Russian mercenaries are the all-too-real bogeymen of the war in Ukraine. Most belong to the company known colloquially as Wagner, a quasi-corporate paramilitary group connected to the Kremlin that serves as a violent tool of Putin’s foreign policy around the world. Depending on the reports you believe, Wagner mercenaries were responsible for the execution of civilians in Bucha, have deployed tens of thousands of infantry to support the eastern offensive, or have already lost 3,000 fighters in combat. Deliberate disinformation surrounds their operations, and initial reports are just that, but Wagner mercenaries often leave evidence behind, and so there are some things we can be sure of. When police from Kyiv recently posted photos on Facebook of hand grenades used as booby-traps, I had a flash of recognition, because in this case the fighters used a tactic we have seen before.
In May 2020, in western Libya, as the front lines surrounding Tripoli broke and the siege of the capital was suddenly lifted, Wagner mercenaries beat a hasty retreat across the desert. The Russians had brought in artillery and snipers to support the Libyan National Army’s final assault on the city, but when the tide turned they fled east.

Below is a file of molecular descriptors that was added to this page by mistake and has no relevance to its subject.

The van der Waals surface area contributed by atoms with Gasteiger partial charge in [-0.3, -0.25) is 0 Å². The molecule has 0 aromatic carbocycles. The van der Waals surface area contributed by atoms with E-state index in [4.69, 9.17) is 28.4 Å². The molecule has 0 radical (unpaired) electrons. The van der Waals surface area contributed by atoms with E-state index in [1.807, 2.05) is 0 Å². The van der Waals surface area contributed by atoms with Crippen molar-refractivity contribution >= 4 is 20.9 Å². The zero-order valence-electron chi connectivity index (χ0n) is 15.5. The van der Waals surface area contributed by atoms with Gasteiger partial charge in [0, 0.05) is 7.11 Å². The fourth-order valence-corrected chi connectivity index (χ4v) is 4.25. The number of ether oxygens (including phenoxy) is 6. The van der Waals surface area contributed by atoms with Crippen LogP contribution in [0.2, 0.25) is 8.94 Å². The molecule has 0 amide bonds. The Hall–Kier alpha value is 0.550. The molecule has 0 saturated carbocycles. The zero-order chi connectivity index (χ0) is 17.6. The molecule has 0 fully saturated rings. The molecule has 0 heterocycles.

Before they retreated from Tripoli, the mercenaries laid landmines and booby-traps, including hand-grenades with triplines, in civilian homes in the suburb of Ain Zara. Officials estimate these mines have killed over 50 civilians who tried to move back into their neighborhoods, not realizing they were laced with triplines. Last October, the United Nations Fact-Finding Mission in Libya directly implicated Wagner in these deaths. Landmines are banned weapons under international convention, and directly targeting civilians is a war crime.